• Enjeux d’éducation aux changements climatiques auprès des communautés

      Vasseur, Liette (2020)
      Bien que les acteurs locaux soient les premiers à subir les conséquences des changements climatiques, il ne leur est pas toujours facile de comprendre les phénomènes en cause et de faire des choix d’actions pertinents. En se basant sur des études menées au Canada et en Équateur, cet article montre à quel point il est important de connaître les besoins de formation des différentes communautés et d’adopter des approches et stratégies éducatives appropriées. Certaines approches permettent non seulement d’informer, mais aussi de favoriser l’apprentissage social, d’éclairer la prise de décision et de stimuler l’engagement. En particulier, nous proposons une approche d’adaptation aux changements climatiques basée sur les écosystèmes et la gouvernance écosystémique. Les stratégies éducatives que nous avons associées à une telle approche incluent la vulgarisation des connaissances scientifiques, la participation active des citoyens permettant le partage des savoirs locaux et le développement d’outil de visualisation sur le web.
    • New pathways for teaching and learning: the posthumanist approach

      Blaikie, Fiona; Daigle, Christine; Vasseur, Liette (Canadian Commission for UNESCO, 2020)
      “How does one “posthuman” teach another? Applying a posthumanist approach to education involves rethinking pedagogy, knowledge production and dissemination. If there is a need to understand the world differently, we must “defamiliarize [our] mental habits” (Braidotti 2019, 77) by moving away from a humanist worldview. This worldview has not only shaped our thoughts, but also our institutions. Universities and education systems are structured around binaried teacher-learner relationships, as well as seeing disciplines and school subjects as discrete entitites with their own objects and methods of study and practices. What changes must we bring about so that we can imagine and understand the world and ourselves in new ways? A posthuman approach can change the way we value ourselves, other species, the planet, and beyond. It requires thinking about the system as a whole instead of each agent as a perfect independent entity; it requires valuing all agents and their relationality.”
    • De nouvelles voies pour l’enseignement et l’apprentissage : l’approche posthumaniste

      Blaikie, Fiona; Daigle, Christine; Vasseur, Liette (Commission canadienne pour l’UNESCO, 2020)
      La pédagogie, c’est-à-dire la méthode et la pratique de l’enseignement, est relationnelle et complexe, et elle dépend des conditions du moment. Si l’enseignement à distance en ligne peut sembler judicieux, le fait d’y recourir de façon systématique pour remplacer l’enseignement indique une vision étroite de l’éducation que l’on considère, à tort, comme étant une simple transmission de contenu. Selon la logique à l’œuvre dans la crise actuelle, puisque le contenu ne peut être diffusé en classe, les enseignants et leurs élèves peuvent rapidement adopter d’autres outils technologiques pour assurer l’enseignement et l’apprentissage à distance. Cette approche exige des élèves qu’ils apprennent dans une sorte de vide, et leurs parents, tuteurs ou gardiens doivent assumer le rôle des éducateurs, souvent sans avoir accès au matériel nécessaire ni à l’Internet, ou sans avoir la capacité, le temps et l’intérêt nécessaires pour faciliter l’apprentissage (Cerna, 2020; ONU, 2020).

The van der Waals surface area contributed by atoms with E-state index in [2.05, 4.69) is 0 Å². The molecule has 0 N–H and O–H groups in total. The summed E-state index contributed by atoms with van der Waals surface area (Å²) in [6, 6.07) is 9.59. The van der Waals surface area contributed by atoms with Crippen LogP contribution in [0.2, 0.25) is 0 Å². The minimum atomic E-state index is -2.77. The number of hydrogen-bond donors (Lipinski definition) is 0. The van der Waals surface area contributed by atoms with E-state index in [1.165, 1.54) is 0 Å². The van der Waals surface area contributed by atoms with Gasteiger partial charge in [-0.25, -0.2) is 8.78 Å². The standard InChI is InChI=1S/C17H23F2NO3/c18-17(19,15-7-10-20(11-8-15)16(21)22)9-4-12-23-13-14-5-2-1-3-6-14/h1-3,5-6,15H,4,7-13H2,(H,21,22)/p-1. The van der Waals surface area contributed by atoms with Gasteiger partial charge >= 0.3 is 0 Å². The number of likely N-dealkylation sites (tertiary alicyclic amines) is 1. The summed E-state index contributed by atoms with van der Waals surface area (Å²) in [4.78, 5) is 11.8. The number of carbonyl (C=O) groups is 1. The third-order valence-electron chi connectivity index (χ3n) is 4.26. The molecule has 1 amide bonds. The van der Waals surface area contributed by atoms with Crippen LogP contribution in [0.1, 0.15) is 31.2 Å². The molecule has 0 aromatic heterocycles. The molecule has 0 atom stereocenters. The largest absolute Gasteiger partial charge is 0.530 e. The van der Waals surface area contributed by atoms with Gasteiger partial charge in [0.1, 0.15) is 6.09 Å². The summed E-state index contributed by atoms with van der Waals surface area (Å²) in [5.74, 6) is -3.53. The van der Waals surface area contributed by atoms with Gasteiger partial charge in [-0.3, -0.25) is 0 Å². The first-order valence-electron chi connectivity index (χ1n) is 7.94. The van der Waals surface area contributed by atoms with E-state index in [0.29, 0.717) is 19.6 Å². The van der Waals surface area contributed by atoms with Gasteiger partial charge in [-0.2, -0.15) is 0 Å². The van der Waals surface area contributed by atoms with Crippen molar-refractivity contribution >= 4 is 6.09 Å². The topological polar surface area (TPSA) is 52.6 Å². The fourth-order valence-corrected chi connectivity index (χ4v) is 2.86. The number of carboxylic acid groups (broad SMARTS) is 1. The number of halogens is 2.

• Women and post-doctorates: life after graduation

      Baker, Jocelyn; Vasseur, Liette (Canadian Commission for UNESCO, 2021)
      The reasons for the underrepresentation of women in STEM is not the focus of this paper as there is a large and growing body of research dedicated to this field of research (Lincoln et al., 2012; Sugimoto et al., 2013; Aiston & Fo, 2020). The need for this reflection paper originated from round table discussions organized by the Canadian Commission for UNESCO with L'Oréal For Women in Science Award (2019) laureates and other organizations active in equity, diversity, and inclusion (EDI). Many of the L'Oréal laureates shared their perception that once they had obtained a PhD diploma, the only possible career path was academia. The aim was to examine the career trajectory of women after they obtain a PhD in a STEM field, and to explore opportunities and avenues of solutions to better support their career paths. Here, we focus only on those who have graduated from a PhD. While this paper is mainly targeted at women in STEM, many of the reflections can be applied to other groups (races, gender orientations, etc.) and disciplines (e.g., social sciences and humanities)
    • Imagining the Future of Knowledge Mobilization : Perspectives from UNESCO Chairs

      Hewitt, Ted (Canadian Commission for UNESCO, 2021)
      These themes weave through a new portfolio of thought leadership papers reflecting on the subject of Knowledge Mobilization (KMb): the process described by the Social Sciences and Humanities Research Council of Canada (SSHRC) as “encompassing a wide range of activities relating to the production and use of research results, including knowledge synthesis, dissemination, transfer, exchange, and co-creation or co-production by researchers and knowledge users.”1 Such activities, and others referenced in the papers written by seven members (six Canadian and one German) of the UNESCO Chairs network, aim to bridge the sometimes-deep divide between the creation of new knowledge and its application for social benefit. As several of these papers note, the KMb enterprise has assumed heightened importance in the face of the COVID-19 pandemic and other grand challenges confronting humanity. But interest in KMb is not new, and a body of experience lies ready to inform efforts to learn and improve.